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Foreign Policy

It’s time for Biden to step up the strain on WHO

May 18, 2021, 3:17 p.m.

US President Joe Biden made the right decision for the United States to continue serving in the World Health Organization (WHO) and reversing former US President Donald Trump’s misguided plan to withdraw from the global health panel. This diplomatic U-turn provides Washington with an important platform to advocate for improved global health standards – as well as increased accountability to China and other WHO members with a history of rogue behavior that has exacerbated the spread of pandemics. The move also enables Washington to lead a multilateral movement aimed at streamlining WHO’s sprawling operations and core functions, which have deviated significantly from the organization’s original mandate.

That’s the good news.

The downside is that China and Russia are already undermining efforts to restore WHO’s international credibility. This includes joining forces to derail a European Union-led proposal to address the organization’s malfunctioning response to pandemics by strengthening internal accountability and putting in place institutional guard rails to neutralize disinformation about pandemics. The EU proposal, to be discussed during the WHO’s annual agenda-setting meeting on May 24th, also provides for a fixed timetable for the publication of the WHO’s final report on the emergence and initial spread of the COVID-19 virus , a topic of great interest not only to the Biden administration.

If history is a guide, there is a long way to go to reach consensus among the 194 members of WHO on any of the reforms proposed by the EU. What’s worse, Washington’s notable absence from the ongoing discussions about WHO reform, as well as its failure to appoint a US representative to the organization’s board of directors, is not a good sign of a short-term diplomatic breakthrough. Since the clock counts down quickly until the meeting at the end of May, the Biden administration has to regroup – and quickly. It must also be recognized that the path to reform of the WHO does not lead via Beijing, Moscow or even Geneva, where the WHO is based, but via Washington, where Biden enjoys broad support from both parties, for the illiberal takeover of the United Nations through China counteract its various specialized agencies such as the WHO.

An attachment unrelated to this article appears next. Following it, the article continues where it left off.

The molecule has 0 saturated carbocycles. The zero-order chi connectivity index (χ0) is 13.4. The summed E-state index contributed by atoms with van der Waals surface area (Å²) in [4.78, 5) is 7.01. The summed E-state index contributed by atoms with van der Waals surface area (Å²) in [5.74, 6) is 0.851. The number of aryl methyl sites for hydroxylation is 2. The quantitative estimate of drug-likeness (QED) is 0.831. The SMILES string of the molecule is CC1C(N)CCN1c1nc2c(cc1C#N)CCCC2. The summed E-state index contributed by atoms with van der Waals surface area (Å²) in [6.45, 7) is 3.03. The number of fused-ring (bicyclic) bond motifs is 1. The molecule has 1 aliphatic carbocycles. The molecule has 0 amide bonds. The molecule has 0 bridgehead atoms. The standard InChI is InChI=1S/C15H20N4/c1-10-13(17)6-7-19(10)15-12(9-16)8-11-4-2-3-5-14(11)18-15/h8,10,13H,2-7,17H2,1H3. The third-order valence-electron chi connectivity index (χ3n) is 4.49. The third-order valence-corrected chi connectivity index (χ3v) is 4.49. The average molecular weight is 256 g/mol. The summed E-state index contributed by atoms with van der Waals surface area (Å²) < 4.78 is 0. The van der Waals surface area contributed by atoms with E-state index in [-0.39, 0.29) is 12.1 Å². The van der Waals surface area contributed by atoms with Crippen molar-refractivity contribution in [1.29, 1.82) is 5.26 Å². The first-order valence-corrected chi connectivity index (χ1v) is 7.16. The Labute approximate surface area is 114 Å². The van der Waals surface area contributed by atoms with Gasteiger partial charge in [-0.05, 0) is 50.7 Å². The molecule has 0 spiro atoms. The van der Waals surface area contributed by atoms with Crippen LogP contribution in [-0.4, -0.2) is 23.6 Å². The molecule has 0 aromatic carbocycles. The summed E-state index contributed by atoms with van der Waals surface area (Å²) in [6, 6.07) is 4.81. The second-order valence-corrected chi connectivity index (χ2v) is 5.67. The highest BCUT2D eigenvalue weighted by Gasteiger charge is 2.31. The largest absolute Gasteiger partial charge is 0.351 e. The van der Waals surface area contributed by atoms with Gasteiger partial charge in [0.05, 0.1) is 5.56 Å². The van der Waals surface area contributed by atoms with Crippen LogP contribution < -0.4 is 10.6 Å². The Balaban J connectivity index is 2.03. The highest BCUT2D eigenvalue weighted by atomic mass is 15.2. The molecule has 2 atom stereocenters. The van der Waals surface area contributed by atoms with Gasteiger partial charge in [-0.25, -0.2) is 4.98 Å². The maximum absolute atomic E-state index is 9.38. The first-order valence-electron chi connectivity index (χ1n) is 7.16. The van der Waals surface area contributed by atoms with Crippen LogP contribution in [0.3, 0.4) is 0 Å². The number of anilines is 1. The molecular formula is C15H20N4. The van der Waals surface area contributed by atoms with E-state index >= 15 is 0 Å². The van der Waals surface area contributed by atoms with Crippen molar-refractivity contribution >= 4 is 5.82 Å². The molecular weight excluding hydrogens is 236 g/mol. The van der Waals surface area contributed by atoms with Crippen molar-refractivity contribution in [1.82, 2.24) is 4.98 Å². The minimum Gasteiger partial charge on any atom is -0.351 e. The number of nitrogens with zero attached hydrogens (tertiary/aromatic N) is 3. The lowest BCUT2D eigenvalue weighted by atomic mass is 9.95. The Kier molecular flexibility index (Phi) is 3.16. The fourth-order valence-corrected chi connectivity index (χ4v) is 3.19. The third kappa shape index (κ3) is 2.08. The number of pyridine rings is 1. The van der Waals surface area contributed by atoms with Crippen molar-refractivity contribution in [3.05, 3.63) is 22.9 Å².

But first, a painful WHO history lesson.

The devastation caused by China’s COVID-19 playbook is all too familiar to those who witnessed the Severe Acute Respiratory Syndrome (SARS) pandemic in the early 2000s. Although China’s SARS cover-up was ultimately exposed by a whistleblower, Chinese authorities largely succeeded in preventing WHO teams from visiting outbreak sites in China. The Chinese government’s propaganda machine also wasted little time launching an extensive disinformation campaign to cover up the true origins of the virus. SARS is a US bioweapon. It was only when the WHO Director General, Gro Harlem Brundtland, issued a public reprimand against China’s stone walls that Beijing finally moved.

The deadly SARS outbreak resulted in the ratification of the International Health Ordinance of 2005, which required WHO member states to set up national pandemic monitoring systems to detect acute outbreaks and report them to WHO “in a timely manner”. The problem is that regulations are based entirely on voluntary compliance. WHO lacks a compulsory dispute settlement mechanism that can force Member States to comply with their obligations.

The same restrictions and the WHO’s history of prioritizing political sensitivities over medical and technical needs were also evident during the 2014 Ebola outbreaks in West Africa. Then, just like with COVID-19, it took the WHO several weeks to declare an official outbreak, despite ample evidence of spiraling case numbers. Subsequently, an independent panel proposed major reforms to WHO to help rebuild the organization, including a drastic reduction in WHO’s extensive scope of activity to focus on its core mission. After reviewing leaked WHO emails, the panel also accused the organization of failing to report an outbreak for fear of political opposition from African leaders. Almost all of the reforms recommended by the panel remain unrealized.